- Is your diet too high in saturated fats and sugars? In general, most saturated fats are derived from meat. However, there are also plant-based fats that are bad for you such as the “tropical oils” such as coconut oil or palm oil. Reduce these in your diet as much as possible. Sadly, many manufacturers of packaged goods will add these to make cookies and cakes taste better. Be sure to read the labels of all the food you buy and if you see these oils, avoid buying those foods. Sugar comes in many forms, some which are worse than others. I would reduce intake of any corn-based sugars such as corn syrup as these have been shown to worsen blood sugar. Honey or cane sugar, in moderation of course, would be better options. Stevia, which is technically a spice that makes things taste sweet but doesn’t contain sugar and has no calories, would be the best option.
- What is your stress level? More and more studies show that stress has a very negative impact on our health. Stress induces our body to secrete hormones such as cortisol and epinephrine. In small doses, these are great for helping us ‘weather the storm’ when we face challenges. However, over time these can have deleterious effects on our body such as increasing blood sugar, weight gain, and raising blood pressure. We all need to manage stress as much as possible. Try meditation to help with stress, or start seeing a therapist to talk through your issues.
Be sure to get your annual physical exam, including bloodwork and possibly and EKG!
Recently, the New York Times reported the findngs of a Swedish research study in an article titled “Dog Owners Live Longer” The article mentioned a study in Sweden which found that dog owners are 20% less likely to die of all-causes and 23% less likely to die from heart disease. For comparison, statin medications such as Lipitor, Zocor, or Crestor are known to reduce heart disease death by 20%. So could your “pooch” be making you healthier as much as medications? It certainly seems that way!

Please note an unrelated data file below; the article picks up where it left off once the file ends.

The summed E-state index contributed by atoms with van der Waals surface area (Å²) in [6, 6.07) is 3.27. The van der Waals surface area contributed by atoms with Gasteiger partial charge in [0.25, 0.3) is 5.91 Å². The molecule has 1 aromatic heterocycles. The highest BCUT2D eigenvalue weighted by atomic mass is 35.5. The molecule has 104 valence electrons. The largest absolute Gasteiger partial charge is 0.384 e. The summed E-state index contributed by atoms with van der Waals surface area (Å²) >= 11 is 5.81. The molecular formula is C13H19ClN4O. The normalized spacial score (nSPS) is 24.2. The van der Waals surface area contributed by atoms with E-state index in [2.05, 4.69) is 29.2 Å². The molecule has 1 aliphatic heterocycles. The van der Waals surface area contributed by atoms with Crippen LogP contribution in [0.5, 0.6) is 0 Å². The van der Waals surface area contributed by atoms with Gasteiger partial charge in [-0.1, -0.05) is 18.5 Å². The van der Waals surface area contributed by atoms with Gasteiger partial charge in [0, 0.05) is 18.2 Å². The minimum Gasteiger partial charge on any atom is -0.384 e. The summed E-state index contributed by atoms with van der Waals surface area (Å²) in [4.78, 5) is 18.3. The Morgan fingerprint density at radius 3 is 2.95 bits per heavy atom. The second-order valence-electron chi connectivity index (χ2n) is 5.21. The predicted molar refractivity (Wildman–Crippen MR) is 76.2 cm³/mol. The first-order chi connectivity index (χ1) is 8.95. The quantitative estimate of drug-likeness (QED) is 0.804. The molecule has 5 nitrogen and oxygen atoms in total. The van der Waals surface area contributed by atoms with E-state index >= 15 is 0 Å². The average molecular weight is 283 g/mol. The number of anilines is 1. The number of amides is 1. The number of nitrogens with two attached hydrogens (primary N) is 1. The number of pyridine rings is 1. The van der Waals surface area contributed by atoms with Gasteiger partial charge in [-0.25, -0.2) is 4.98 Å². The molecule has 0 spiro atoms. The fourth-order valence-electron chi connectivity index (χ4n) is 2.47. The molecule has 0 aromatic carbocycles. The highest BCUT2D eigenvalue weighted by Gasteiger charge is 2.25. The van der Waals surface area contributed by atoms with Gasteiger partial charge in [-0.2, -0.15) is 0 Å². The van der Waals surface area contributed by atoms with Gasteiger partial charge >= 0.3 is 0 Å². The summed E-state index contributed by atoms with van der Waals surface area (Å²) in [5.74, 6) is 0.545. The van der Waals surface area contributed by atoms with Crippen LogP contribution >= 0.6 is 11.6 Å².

There may be many reasons for these dramatic findings.
- Dog owners will likely be taking their dogs for daily walks. We have learned that increasing the number of steps we take each day burns calories and keeps our heart in shape.
- When people play with dogs, their stress levels drop dramatically. Stress is directly linked with inflammation and heart disease.
- Caring for a dog requires a lot of exercise. Carrying large bags of dog food, refilling the water in dog dishes, bending over and cleaning up after a dog, and playing fetch are calorie-burning chores.
- Dogs can encourage social interaction among owners. When you take a dog to a dog park, you will likely strike a conversation with other dog owners. This can lead to friendships and more social involvement, both of which can improve people’s moods.
- Taking the dog to regular vet visits can remind the owner of his/her own need for medical checkups.
- Being responsible and caring for another living creature can induce feelings of compassion and understanding, ultimately reducing stress. There have been studies with elderly individuals who were given plants to take care of in nursing homes. Many of them were found to have lower rates of dementia than those who did not. They also noted that they had lower stress levels.
Dogs make great companions. The fact that they can lower your risk of heart disease is one more added benefit to the unconditional love they provide to us. I would advise that if you have the means and want to have a dog, it may prove beneficial to your health. However, please do not buy a dog for someone else just because you feel it would benefit their health. Not everyone has the capacity to do what is required and we don’t need any more dogs in shelters.
My Brother’s Beagles, Luke and Leia